“Global politics are moving to Asia” – Czech Ambassador to India on new Indo-Pacific strategy

Černín Palace - Headquarters of Czech Ministry of Foreign Affairs

Statistics in recent years have shown that there is a growing number of Indians, both students and professionals that are moving to and living in Czechia. Why is that? And what are Czech-Indian relations like in general? To find out more, I spoke to Dr Eliška Žigová, who served as the head of the Asia-Pacific Department of the Ministry of Foreign Affairs before being appointed as the country’s ambassador to India earlier this year. I began by asking her how she felt about being appointed as the Czech Republic to the most populous country in the world.

“Honestly, I was surprised. I was interested in India more from a cultural point of view, perhaps a spiritual one too, it’s a very interesting culture. Nevertheless, when I was offered India, I couldn’t say no, because it is such an interesting as well as important country and always will be. It’s a challenge.”

Czechoslovakia is known to have helped India’s development during the Cold War. How have economic relations developed since the fall of the iron curtain? Are there for example some milestones you can point to?

“Well, it started even before the Cold War with Bata. Czechoslovakia was well known in India and, during the Cold War, helped India with its industrial development.

“This helps us a lot in our current economic relations, because Czechia is well known and considered to be a reliable partner, especially in technological fields. Relations are developing very well.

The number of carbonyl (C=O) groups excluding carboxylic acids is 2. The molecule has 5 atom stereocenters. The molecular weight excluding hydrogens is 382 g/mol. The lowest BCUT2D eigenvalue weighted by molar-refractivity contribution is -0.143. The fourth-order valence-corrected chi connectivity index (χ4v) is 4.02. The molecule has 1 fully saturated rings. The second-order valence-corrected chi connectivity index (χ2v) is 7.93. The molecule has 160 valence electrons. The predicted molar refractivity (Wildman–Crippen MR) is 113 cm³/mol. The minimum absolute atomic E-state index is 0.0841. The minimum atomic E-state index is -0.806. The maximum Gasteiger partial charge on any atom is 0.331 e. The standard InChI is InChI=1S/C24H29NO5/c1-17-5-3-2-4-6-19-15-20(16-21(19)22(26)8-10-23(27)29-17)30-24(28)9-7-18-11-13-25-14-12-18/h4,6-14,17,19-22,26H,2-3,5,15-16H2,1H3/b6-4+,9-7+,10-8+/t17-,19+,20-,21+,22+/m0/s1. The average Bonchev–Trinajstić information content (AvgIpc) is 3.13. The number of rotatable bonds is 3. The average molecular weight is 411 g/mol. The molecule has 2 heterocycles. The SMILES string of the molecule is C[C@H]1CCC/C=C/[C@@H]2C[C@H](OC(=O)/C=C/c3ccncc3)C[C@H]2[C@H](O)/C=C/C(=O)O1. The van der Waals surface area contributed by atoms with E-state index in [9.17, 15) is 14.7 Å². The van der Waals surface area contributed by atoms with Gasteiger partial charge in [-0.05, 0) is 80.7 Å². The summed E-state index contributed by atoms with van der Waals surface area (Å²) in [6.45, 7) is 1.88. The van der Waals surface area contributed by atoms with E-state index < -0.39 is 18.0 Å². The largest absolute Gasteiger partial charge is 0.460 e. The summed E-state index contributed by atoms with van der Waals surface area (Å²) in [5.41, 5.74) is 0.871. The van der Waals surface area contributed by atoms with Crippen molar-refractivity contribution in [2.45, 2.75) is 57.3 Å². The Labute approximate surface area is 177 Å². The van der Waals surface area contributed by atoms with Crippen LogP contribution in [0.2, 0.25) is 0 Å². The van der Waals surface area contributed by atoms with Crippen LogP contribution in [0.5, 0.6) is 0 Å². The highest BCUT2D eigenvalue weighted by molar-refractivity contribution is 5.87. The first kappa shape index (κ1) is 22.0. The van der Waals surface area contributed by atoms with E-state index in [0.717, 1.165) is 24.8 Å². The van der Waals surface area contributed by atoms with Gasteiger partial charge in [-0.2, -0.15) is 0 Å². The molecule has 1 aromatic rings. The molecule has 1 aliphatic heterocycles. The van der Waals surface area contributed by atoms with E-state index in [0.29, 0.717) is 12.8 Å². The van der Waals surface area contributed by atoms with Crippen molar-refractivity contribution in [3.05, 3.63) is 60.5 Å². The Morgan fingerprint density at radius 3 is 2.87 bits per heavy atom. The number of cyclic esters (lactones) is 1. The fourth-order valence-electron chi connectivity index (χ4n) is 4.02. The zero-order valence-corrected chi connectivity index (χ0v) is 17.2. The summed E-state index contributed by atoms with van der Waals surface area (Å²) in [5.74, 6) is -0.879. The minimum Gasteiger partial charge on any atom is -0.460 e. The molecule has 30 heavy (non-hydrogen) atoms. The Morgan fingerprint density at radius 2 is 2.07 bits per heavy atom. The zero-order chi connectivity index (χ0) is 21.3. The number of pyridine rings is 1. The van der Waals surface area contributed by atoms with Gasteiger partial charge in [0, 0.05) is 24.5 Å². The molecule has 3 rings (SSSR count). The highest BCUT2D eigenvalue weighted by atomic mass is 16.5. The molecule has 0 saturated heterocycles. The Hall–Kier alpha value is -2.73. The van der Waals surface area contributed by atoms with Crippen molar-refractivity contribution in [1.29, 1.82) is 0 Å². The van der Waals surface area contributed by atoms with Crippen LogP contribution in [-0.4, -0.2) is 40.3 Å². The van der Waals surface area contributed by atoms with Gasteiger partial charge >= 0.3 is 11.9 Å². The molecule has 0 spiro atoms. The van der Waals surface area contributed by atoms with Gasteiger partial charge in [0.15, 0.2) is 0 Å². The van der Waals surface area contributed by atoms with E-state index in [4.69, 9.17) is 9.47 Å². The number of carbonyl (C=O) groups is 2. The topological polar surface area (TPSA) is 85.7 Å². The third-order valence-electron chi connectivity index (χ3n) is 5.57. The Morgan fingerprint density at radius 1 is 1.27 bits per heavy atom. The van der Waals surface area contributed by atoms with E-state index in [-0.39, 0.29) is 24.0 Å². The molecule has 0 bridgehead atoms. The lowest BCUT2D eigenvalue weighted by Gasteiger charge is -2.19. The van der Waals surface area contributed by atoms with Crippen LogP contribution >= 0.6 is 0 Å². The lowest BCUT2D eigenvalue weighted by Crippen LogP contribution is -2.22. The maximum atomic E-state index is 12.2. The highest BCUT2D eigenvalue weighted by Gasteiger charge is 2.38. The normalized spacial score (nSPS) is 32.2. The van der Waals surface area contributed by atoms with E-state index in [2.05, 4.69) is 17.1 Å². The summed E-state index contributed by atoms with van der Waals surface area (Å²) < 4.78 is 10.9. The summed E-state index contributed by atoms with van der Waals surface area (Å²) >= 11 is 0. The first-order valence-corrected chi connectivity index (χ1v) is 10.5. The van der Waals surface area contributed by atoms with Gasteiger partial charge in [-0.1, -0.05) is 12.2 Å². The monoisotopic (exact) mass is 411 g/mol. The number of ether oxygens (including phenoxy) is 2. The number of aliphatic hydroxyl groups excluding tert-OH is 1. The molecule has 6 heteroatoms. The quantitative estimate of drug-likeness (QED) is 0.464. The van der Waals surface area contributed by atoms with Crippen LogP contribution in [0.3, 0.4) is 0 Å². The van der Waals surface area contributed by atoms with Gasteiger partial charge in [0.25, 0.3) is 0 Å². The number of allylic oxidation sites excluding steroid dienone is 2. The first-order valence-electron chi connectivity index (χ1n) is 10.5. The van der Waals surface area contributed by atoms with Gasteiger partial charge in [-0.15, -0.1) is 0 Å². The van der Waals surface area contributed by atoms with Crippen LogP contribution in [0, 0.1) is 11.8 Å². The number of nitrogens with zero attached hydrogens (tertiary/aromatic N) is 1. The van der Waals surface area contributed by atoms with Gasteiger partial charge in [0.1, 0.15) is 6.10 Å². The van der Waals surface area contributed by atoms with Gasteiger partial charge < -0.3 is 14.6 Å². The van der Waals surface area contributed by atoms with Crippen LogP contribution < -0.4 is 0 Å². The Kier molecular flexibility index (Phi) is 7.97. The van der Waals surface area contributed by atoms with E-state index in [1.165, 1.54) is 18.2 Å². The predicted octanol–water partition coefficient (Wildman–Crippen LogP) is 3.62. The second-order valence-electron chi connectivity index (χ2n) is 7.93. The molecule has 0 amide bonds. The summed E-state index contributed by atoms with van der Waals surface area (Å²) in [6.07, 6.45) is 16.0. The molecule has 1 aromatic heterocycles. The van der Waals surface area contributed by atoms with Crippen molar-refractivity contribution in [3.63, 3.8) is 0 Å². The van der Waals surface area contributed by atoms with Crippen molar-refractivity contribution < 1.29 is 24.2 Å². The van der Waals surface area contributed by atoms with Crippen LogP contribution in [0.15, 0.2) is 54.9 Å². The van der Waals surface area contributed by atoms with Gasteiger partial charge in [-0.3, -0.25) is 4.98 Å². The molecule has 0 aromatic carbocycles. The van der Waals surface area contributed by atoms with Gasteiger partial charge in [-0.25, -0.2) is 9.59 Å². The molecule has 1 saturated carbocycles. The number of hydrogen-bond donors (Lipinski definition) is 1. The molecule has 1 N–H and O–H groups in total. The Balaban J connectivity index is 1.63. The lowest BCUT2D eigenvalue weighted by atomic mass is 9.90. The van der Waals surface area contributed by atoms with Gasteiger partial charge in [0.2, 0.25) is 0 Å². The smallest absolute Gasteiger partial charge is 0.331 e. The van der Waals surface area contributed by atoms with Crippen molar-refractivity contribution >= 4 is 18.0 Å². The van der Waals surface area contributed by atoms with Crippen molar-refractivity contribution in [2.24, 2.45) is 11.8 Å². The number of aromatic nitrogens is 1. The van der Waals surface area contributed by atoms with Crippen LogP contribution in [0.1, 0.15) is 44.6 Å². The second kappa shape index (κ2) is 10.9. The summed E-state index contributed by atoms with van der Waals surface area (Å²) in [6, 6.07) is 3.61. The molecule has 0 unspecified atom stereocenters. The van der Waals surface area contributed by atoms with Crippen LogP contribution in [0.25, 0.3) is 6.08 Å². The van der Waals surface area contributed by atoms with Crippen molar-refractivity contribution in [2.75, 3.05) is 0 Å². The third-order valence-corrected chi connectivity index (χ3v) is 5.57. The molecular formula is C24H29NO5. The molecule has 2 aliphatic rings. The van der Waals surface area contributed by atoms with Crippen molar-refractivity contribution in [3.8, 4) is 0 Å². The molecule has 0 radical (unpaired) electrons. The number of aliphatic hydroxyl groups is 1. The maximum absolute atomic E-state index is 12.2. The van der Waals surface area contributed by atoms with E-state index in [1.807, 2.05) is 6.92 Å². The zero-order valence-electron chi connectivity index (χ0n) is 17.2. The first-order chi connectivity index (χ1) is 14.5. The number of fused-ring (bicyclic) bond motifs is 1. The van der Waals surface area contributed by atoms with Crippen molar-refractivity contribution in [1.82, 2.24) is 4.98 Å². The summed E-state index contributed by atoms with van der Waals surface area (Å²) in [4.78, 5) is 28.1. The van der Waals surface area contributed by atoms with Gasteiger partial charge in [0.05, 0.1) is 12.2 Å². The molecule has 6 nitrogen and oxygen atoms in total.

“As far as milestones are concerned, I know this is not really an economic matter, but certainly the visit of the Indian president Ram Nath Kovind to Prague was a milestone. To have the head of such a large state visiting Czechia was really something. We are hoping for some more visits on this level.

“In any case, from the economic point of view, Czechia can offer much to India when it comes to modern technologies, digitisation and the so-called Fourth Industrial Revolution. These are all important things to India and we are pretty well developed in these areas. But it’s of course also about infrastructure, transportation, the aerial industry and, last but not least, also about defence.”

In recent years we have seen increasing numbers of Indians moving to work and study in Czechia. Why do you think that is?

Eliška Žigová being accepted by the Chairman of the Majlis of the Parliament of the Republic of Kazakhstan,  Nurlan Z. Nigmatulin | Photo: Czech Foreign Ministry

“Honestly, Indians are traveling to the whole of Europe. After the coronavirus pandemic there is a real boom. Indians are curious and interested in studying abroad. Czech Republic is one of those countries in Europe. Of course Australia and the United States are also popular destinations.

“I think that they are very welcome in Czechia, because they are specialists and open minded people. It is a trend, mainly among young Indians, to go abroad and work and study there.”